Obese teens who lose weight at risk for anorexia, bulimia
When obese or overweight teens lose weight, they are met with positive encouragement and approval, but new research published in the journal Pediatrics found that they can also be at risk for developing anorexia or bulimia, which can go undetected.
Researchers found that the positive reactions of friends, family and medical professionals may actually be the reason eating disorders in these teens go undetected at an early stage. And, early intervention is key when it comes to treating eating disorders, according to Dr. Leslie Slim, an eating disorder expert from the May Clinic.
Two cases were presented in the study, one was a formerly overweight 14-year old boy who lost 87 pounds in two years, and the second was an 18-year-old formerly overweight girl who lost 83 pounds in three years. In the boy’s case, he displayed severe eating restrictions and lost half his body weight. Doctors did not consider an eating disorder until the teen’s mother asked for an evaluation. In the second case, the girl’s mother was worried about her daughter’s low fat intake and eating habits, but doctors ignored her concerns and even overlooked the girl’s dizziness and lack of menstrual period. In both cases, the teens underwent regular medical examinations and showed obvious signs of malnutrition, but eating disorders were not considered.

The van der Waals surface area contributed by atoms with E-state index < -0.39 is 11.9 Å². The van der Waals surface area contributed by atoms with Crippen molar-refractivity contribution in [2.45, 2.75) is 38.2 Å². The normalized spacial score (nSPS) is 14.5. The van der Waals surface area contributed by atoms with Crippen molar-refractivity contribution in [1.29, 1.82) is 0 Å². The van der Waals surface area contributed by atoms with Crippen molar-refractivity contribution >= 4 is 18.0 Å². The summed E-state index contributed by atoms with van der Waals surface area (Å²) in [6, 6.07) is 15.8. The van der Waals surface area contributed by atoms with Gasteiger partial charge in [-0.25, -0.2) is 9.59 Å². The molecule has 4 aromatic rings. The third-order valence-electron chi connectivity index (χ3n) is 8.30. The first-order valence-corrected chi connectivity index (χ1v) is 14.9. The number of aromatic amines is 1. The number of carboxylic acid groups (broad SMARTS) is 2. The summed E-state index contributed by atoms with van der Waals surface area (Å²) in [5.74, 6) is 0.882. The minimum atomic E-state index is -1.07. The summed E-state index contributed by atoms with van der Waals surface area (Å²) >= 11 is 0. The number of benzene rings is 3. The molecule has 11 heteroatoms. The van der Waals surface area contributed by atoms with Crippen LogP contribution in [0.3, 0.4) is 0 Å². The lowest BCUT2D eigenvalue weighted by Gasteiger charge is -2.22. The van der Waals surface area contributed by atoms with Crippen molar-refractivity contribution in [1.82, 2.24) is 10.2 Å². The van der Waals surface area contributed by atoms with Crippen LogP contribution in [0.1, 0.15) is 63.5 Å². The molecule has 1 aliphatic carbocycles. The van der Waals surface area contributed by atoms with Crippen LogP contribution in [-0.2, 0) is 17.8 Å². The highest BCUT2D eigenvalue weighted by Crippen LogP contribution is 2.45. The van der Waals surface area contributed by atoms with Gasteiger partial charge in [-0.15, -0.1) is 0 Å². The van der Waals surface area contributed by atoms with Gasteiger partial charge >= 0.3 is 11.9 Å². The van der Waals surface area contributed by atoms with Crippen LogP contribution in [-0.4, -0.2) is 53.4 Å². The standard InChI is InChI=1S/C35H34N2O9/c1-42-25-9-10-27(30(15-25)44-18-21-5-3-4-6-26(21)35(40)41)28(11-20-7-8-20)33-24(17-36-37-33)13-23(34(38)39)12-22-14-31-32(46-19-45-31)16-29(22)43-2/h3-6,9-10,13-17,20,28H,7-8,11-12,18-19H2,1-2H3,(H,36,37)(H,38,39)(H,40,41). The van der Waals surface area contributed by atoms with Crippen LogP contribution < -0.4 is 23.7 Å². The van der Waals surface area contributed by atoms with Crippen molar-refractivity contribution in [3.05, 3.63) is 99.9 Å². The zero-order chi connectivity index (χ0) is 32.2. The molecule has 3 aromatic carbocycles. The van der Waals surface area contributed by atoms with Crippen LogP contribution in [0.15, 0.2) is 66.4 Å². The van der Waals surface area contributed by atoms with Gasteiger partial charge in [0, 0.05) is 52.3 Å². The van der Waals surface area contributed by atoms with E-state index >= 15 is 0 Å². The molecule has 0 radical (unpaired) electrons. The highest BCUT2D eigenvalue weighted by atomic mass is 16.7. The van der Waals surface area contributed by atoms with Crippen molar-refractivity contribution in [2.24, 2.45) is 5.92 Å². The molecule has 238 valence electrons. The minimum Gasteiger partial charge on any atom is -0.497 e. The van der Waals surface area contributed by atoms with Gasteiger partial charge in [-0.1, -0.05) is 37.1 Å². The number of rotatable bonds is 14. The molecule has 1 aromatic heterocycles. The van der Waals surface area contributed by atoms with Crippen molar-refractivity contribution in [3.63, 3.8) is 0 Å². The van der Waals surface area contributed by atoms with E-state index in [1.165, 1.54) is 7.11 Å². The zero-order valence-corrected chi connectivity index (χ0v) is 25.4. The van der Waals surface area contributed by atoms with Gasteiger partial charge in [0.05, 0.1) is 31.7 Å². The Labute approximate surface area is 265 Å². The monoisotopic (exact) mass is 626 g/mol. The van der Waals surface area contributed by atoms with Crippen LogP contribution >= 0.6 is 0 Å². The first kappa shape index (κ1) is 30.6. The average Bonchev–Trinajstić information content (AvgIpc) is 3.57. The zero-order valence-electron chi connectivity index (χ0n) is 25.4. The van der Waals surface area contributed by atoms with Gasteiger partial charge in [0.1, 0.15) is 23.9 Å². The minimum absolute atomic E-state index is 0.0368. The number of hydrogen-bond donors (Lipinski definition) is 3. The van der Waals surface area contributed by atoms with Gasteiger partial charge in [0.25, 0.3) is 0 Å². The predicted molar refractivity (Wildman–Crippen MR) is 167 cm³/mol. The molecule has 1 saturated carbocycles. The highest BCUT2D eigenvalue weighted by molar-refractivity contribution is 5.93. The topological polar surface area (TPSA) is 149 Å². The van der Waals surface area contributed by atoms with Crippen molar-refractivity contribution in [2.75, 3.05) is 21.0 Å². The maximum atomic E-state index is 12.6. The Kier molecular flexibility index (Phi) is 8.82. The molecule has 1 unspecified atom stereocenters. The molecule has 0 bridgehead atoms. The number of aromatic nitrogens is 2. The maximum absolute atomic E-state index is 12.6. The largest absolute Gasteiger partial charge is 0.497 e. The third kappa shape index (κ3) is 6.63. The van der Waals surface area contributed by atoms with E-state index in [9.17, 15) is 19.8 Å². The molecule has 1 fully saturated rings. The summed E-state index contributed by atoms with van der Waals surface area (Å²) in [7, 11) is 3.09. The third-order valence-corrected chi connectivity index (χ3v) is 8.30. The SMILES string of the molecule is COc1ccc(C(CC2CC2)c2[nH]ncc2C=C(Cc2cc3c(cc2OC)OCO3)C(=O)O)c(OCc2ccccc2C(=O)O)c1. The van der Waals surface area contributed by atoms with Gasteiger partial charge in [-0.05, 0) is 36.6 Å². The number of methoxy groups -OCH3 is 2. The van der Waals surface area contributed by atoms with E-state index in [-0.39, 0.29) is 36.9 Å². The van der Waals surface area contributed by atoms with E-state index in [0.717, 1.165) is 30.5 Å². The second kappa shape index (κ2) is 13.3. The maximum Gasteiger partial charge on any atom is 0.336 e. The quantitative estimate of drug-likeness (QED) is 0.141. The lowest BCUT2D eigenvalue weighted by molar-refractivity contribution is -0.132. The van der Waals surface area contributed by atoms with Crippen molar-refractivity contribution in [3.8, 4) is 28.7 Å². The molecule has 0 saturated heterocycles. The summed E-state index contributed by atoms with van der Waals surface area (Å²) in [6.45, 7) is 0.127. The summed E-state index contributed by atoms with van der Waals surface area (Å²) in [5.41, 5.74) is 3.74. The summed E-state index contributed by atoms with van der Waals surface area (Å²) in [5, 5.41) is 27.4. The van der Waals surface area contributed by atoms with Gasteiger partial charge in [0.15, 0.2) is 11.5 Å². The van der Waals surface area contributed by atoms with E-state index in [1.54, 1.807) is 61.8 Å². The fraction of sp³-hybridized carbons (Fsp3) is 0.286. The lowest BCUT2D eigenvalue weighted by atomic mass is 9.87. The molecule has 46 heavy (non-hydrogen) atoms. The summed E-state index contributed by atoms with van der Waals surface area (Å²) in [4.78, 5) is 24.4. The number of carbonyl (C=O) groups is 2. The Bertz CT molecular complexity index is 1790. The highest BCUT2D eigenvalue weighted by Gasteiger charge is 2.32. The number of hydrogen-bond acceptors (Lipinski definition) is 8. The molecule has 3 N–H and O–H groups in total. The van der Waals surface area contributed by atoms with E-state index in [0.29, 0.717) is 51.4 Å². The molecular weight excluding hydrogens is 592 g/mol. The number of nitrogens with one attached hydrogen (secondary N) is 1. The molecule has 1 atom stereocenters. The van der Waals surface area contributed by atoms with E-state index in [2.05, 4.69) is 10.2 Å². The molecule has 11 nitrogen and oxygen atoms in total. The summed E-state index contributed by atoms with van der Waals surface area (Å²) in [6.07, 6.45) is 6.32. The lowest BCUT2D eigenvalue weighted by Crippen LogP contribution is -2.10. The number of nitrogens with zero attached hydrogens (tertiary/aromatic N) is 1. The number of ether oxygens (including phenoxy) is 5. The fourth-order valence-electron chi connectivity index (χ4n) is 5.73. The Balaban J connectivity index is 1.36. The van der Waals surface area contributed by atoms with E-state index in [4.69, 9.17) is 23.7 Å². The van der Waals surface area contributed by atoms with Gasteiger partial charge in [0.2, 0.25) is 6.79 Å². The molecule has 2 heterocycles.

Researchers say it’s important to remember that any weight loss in a patient should merit an eating disorder screening regardless of a person’s current weight.